THEN AND NOW: Vintage photos of haunted ghost towns in the US

  • In the ghost town of Kennecott, Alaska, visitors have reported vanishing tombstones and hearing long-dead miners' voices.
  • Kelly's Saloon in Garnet, Montana, is said to be haunted, with reports of music and laughter coming from the empty building.
  • The old mining town of Calico, California, offers ghost tours.
  • Visit Insider's homepage for more stories.

Some abandoned towns across the US might not be as empty as previously thought.

With reports of mysterious sounds and sights, these ghost towns have earned their title.

Here's a look back at what these now-barren towns looked like in their heyday.

Garnet, Montana, was a bustling mining town of 1,000 people in the late 1800s.

Garnet had hotels, barber shops, a school, and saloons, including Kelly's Saloon.

By 1917, the mines in Garnet had produced around $950,000 worth of gold.

Garnet emptied after a fire destroyed much of its business district in 1912, but it experienced a resurgence in 1934 when President Roosevelt raised gold prices.

Garnet now calls itself "Montana's best preserved ghost town."

When World War II began, dynamite use was redirected towards the war effort, halting mining efforts. 

The town sits abandoned today, but the old Kelly's Saloon is said to be haunted, with reports of music and laughter coming from the building.

The Garnet Preservation Project began restoring the town in 1970. Today, there are 30 preserved buildings, and it remains a popular ghost-hunting destination.

Thurmond, West Virginia, was founded in 1873.

A hub for transporting coal and lumber, Thurmond received 15 passenger trains per day that brought a total of 95,000 passengers per year, according to the National Park Service.

Thurmond had two banks, two hotels, a school, a theater, and numerous stores and businesses.

The town's booming coal business gave it the highest revenue on the Chesapeake & Ohio Railway.

As diesel locomotives rose to prominence and the supply of coal in local mines ran dry, Thurmond's residents moved elsewhere beginning in the 1940s.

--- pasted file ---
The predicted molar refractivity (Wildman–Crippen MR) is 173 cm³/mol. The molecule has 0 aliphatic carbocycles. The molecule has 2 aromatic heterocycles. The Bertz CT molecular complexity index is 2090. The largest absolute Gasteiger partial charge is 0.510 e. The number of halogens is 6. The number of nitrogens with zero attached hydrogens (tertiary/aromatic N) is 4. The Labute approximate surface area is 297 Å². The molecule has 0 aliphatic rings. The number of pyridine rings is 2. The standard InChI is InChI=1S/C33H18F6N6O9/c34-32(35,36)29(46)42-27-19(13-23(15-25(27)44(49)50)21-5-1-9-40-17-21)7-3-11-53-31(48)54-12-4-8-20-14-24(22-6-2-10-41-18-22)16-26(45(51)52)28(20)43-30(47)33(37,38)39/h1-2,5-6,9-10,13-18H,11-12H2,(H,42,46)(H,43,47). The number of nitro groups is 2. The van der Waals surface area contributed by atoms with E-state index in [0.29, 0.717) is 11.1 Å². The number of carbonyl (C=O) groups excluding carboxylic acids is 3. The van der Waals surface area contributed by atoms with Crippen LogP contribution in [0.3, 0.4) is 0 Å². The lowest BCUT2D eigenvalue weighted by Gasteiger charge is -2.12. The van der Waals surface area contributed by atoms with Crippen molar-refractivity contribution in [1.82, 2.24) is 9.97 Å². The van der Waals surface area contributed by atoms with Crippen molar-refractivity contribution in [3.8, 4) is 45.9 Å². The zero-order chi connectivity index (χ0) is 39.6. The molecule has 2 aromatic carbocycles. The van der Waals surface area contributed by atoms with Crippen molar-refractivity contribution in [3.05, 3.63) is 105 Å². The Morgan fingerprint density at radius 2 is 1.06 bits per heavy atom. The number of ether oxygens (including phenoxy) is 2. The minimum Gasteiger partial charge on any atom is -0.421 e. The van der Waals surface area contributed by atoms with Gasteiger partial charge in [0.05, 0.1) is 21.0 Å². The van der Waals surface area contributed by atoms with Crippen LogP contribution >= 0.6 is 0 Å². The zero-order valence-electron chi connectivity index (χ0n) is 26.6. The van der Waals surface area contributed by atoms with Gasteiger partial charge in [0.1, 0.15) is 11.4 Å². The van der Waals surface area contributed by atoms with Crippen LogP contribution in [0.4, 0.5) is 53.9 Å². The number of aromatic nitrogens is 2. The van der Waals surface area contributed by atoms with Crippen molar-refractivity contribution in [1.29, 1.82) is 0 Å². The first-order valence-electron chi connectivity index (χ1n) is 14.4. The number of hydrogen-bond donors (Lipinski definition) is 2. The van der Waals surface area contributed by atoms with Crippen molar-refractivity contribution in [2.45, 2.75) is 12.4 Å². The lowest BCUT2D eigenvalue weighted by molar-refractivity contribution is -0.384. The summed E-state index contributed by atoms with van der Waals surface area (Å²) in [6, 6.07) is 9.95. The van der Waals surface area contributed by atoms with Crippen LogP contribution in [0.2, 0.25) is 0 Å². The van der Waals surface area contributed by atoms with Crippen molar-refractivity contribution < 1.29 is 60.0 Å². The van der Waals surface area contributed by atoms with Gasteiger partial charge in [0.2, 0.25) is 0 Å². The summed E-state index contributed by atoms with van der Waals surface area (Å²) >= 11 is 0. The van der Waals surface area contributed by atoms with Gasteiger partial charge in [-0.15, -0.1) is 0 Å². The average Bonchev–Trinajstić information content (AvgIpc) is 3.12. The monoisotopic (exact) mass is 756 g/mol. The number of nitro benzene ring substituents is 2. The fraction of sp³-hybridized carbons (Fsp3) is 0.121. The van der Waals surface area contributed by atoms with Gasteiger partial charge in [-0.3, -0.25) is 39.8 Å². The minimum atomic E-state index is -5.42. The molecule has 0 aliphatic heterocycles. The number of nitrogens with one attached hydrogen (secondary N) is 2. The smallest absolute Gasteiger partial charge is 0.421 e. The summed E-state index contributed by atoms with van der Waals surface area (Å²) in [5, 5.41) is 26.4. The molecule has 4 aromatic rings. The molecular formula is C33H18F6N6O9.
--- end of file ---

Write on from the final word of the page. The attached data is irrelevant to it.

The National Park Service restored Thurmond Depot along the town's railroad tracks and turned it into a visitors center in 1995, and owns more than 20 other buildings in Thurmond.

The abandoned town is now the site of ghost hunts to explore the area's paranormal activity.

Many of Thurmond's buildings remain standing as they were in the early 1900s, and there have been reports of ghost sightings. Some visitors have reported being touched by ghosts, while others have heard eerie sounds or seen lights being turned on and off.

Calico, California, was founded around 1881 as a mining town in the Mojave Desert.

Calico once had 500 active silver mines, according to Atlas Obscura.

In its short time as a populated town, Calico produced over $20 million in silver.

That would be around half a billion dollars today.

The town only lasted 12 years.

When the price of silver plummeted, Calico was abandoned in the 1890s.

Walter Knott of Knott's Berry Farm restored much of Calico in the 1950s — now, ghost tours are available.

Today, Calico is a tourist attraction that offers gold panning and ghost tours through the old mines and streets.

The Kennecott Mining Corporation was founded in 1903 in Kennecott, Alaska.

Kennecott became one of the world's largest mineral companies, producing at least $200 million worth of ore from 1911 to 1938.

At its peak, around 200 to 300 people worked in the mines, and another 300 worked at the mill in town.

Kennecott had its own hospital, general store, school, skating rink, tennis court, recreation hall, and dairy, according to the National Park Service.

The price of copper dropped during the Great Depression, and the supply of copper in Kennecott eventually run out.

By 1938, the mining operations ceased and the town became abandoned.

The Anchorage Daily News called Kennecott "perhaps the greatest concentration of paranormal activity in Alaska's vast lands."

The National Park Service acquired Kennecott in 1998 and turned it into a popular tourist destination. Visitors have reported seeing vanishing tombstones along its roads and hearing long-dead miners' voices in the mines.

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